What is lymphangioma? What are the theories of lymphangioma? What are its type? What are its clinical presentation?

Lymphangioma (LA) are degenerative lesions arising from the lymphatic and refers to a group of developmental anomalies in which the lymphatics fails to connect in the normal way to the venous channels. As a result there are large fluid filled spaces occupying the tissues and expanding tissue planes.

The lymphatic system arises from 5 primitive sacs developed from the venous system

– 2 Jugular sacs

– 2 posterior sciatic sacs

-Single retroperitoneal sac

From these, endothelial buds extends centrifugally to form the peripheral lymphatic system. Two principal theories have been postulated to explain the origin of other lymphangiomas.

  • Sequestration of lymphatic tissue derived from segments of the primitive sacs which retain the proliferative growth potential bear no connection with the normal lymphatic system.
  • Endothelial fibrillar membrane proliferation from the walls of the cyst, penetrate the surrounding tissue along the line of least resistance between muscles and vessels to canalize and produce more cysts.These lesion are congenital arising from localized lymphatic stasis caused by congenital blockage of regional lymphatic drainage.


A) Morphological types:

  1. Lymphangioma simplex (capillary lymphangioma) -40%
    1. composed of the walled, capillary sized lymphatic channels
    2. Usually asymptomatic
    3. Present as pole, small vesicle like lesions visible on the skin or oral cavity.
  2. Cavernous lymphangioma (35 to 45%)
    1. composed of dilated lymphatic spaces
    2. Often has fibrous adventitia
    3. Typically occurring in the tongue, cheeks and lips
    4. Present as patient diffuse swelling.
  3. Cystic hygroma (20-25%): Macro cystic lesion c well defined margin
    1.  composed of cysts and sinuses
    2. Varying in size from a few mm to several cm in diameter.
    3. Present as a cystic mass of varying diameter containing eosinophilic acellular lymph fluid.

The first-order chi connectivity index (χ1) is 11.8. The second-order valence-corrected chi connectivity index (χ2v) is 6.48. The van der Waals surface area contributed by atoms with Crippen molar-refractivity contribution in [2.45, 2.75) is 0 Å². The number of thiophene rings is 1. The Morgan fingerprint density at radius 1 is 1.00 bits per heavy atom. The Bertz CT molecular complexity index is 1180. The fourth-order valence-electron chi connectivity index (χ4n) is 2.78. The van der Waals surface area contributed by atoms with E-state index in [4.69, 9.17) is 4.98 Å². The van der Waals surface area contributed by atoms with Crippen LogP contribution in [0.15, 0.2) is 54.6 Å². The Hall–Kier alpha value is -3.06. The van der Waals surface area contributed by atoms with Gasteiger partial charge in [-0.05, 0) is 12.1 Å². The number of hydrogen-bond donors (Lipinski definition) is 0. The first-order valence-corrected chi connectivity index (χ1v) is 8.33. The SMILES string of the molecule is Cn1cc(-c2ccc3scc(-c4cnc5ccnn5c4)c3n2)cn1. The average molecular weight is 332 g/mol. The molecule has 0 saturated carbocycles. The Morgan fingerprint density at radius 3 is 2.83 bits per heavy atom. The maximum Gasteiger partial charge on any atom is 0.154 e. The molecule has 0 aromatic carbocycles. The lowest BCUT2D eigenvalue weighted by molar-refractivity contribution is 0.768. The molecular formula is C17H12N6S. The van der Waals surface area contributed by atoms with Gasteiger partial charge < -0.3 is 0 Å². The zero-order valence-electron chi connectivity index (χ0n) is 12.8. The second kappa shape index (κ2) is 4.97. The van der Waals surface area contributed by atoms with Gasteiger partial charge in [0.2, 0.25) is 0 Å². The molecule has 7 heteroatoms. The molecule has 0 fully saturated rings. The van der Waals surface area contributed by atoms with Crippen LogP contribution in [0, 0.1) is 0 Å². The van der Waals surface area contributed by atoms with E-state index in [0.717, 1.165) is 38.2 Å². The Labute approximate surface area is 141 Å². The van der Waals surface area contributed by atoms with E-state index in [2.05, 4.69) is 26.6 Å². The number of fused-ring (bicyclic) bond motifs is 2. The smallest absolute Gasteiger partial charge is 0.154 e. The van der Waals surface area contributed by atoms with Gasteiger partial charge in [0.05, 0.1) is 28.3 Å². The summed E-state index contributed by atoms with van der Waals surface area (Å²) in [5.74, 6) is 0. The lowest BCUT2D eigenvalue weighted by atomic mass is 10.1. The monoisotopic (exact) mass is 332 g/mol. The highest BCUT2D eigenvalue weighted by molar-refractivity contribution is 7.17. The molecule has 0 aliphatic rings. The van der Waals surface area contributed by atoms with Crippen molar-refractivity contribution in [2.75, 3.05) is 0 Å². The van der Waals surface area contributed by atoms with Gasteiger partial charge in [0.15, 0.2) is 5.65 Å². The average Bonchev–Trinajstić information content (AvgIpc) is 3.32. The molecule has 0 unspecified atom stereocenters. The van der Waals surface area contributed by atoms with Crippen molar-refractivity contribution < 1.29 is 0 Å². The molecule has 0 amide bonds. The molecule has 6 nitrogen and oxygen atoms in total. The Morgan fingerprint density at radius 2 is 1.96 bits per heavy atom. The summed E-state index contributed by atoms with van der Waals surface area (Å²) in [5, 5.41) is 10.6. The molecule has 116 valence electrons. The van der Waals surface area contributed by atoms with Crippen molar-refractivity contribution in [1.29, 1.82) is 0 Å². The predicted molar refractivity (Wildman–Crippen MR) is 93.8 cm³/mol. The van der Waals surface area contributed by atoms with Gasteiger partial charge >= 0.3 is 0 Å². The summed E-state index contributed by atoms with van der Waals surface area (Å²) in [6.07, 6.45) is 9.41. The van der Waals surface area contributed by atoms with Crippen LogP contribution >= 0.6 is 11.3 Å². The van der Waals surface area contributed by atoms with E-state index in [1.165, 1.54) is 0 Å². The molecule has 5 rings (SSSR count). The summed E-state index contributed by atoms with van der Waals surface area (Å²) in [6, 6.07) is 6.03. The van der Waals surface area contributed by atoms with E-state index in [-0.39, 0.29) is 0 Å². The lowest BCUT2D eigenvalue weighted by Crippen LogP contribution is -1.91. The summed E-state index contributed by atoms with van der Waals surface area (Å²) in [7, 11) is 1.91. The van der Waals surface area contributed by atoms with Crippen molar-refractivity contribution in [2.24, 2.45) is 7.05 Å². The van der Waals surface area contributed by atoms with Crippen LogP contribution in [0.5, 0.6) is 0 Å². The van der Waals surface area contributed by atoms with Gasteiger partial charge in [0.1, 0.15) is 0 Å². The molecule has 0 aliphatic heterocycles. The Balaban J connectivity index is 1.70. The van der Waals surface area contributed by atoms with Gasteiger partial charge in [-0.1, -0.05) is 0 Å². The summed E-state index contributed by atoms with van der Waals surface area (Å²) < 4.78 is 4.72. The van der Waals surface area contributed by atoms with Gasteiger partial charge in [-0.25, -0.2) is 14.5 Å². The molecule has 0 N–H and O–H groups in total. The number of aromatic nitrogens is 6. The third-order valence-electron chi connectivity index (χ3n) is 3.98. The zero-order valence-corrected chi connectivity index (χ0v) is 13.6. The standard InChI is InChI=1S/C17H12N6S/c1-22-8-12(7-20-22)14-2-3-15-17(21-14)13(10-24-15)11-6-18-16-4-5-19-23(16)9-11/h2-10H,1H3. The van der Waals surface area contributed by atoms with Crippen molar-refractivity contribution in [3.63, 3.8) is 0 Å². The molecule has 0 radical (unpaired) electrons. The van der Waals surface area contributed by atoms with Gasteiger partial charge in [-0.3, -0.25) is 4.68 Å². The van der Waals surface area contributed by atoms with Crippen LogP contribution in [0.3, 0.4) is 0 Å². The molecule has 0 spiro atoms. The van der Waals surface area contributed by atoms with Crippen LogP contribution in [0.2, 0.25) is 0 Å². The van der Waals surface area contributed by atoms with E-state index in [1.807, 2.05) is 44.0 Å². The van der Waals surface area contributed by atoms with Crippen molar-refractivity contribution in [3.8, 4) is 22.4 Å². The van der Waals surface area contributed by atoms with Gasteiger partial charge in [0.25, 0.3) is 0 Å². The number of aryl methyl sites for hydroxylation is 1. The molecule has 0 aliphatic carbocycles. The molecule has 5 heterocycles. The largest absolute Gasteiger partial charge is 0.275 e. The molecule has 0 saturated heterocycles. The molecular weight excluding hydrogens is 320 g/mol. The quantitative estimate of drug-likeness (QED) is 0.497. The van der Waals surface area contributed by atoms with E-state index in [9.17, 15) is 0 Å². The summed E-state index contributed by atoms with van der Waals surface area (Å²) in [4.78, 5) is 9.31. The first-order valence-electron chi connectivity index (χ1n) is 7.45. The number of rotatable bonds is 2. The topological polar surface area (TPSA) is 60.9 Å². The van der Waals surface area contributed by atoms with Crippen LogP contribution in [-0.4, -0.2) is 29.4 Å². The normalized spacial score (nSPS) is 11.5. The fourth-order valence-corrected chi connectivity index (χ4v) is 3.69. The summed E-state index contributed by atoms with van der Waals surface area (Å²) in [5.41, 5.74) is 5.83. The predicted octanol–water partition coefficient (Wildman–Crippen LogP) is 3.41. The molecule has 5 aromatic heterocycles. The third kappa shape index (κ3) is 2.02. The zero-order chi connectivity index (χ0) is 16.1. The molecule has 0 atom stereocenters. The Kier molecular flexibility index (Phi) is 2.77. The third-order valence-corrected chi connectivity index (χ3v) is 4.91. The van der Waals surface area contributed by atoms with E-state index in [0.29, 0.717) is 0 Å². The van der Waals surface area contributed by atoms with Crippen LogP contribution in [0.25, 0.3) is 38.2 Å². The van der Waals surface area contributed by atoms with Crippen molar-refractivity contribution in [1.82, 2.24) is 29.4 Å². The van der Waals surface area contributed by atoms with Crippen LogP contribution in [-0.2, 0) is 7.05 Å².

4. Thin walled sinuses are lined by flat endothelial cells.
    5. These larger cystic masses which may communicate or be isolated.

B. Histological classification

  1. Macro cystic
    1. large and compressible
    2. frequently multilocular
    3. ususally infrahyoid
  2. Microcystic
    1. smaller and firmer
    2. Suprahyoid usually
  3. Combined


  1. Although congenital and in majority of cases present at birth they become clinically evident by 2-3 year of life
  2. M:F =1:1
  3. R=L=1:1
  4. They can appear anywhere in the head and neck and about 75% of  cases of lymphangiomas are in head and neck region.
  5. Simple and cavernous lymphangioma occurs where the tissue planes are relatively tight eg. tongue, lips cheeks
  6. Acytic hygroma aeise mainly in neck where it has more lax.
  7. Most lesions appears in posterior triangle often occupying the supra  clavicular fossa.
  8. Commonest salivary region involved in parotid gland area.
  9. Oral: 35%
  10. cervical: 25%
  11. Axillary: 15%
  12. 75% of all lymphomas are located in neck, usually in posterior triangle with 10% extending to mediastinum
  13. Smooth, soft, cystic, trans illuminate and demonstrate ballotment
  14. Usually asymptomatic and slow growing except a distressing cosmetic problem. Cystic hygroma and cavernous lymphangioma either grow progressively or remain static and there have also been reports of involution.(stell & marans)

Rapid growth leading to pain airway compromise occur due to:

  • Trauma causing internal venous haemorrhage
  • Infection
  • Rapid growth may lead to enlargement of affected side of face obscuring eyes and distorting mouth.There may be hypertrophy of mandible or maxilla but not so apparent.
  • Airway obstruction more with intraoral/ intralingual lymphangioma.
  • Another danger of excessive growth is damage to bone by pressure, absorption and vascular compression.
  • The facial nerve is very resistant and is almost never damaged.
  • Brachial plexus if compressed- pain and hyperaesthesia


Natural history

  • Cystic hygromas of head and neck do not involute spontaneously.
  • Some progression may take place with enlargement and infiltrative growth into previously unaffected areas sometime.
  • Recurrent episodes of acute infection may arise and the lesion will become larger painful and inflamed. As a result of this infection, related IV can become enlargement
  • The activity in cystic hygroma may subside with increasing age.
  • There is no potential for malignant change.
  • Rarely sequestration of fluid within a cystic hygroma especially in neonates may result in hypovolemic shocks and widespread intravascular thrombosis.
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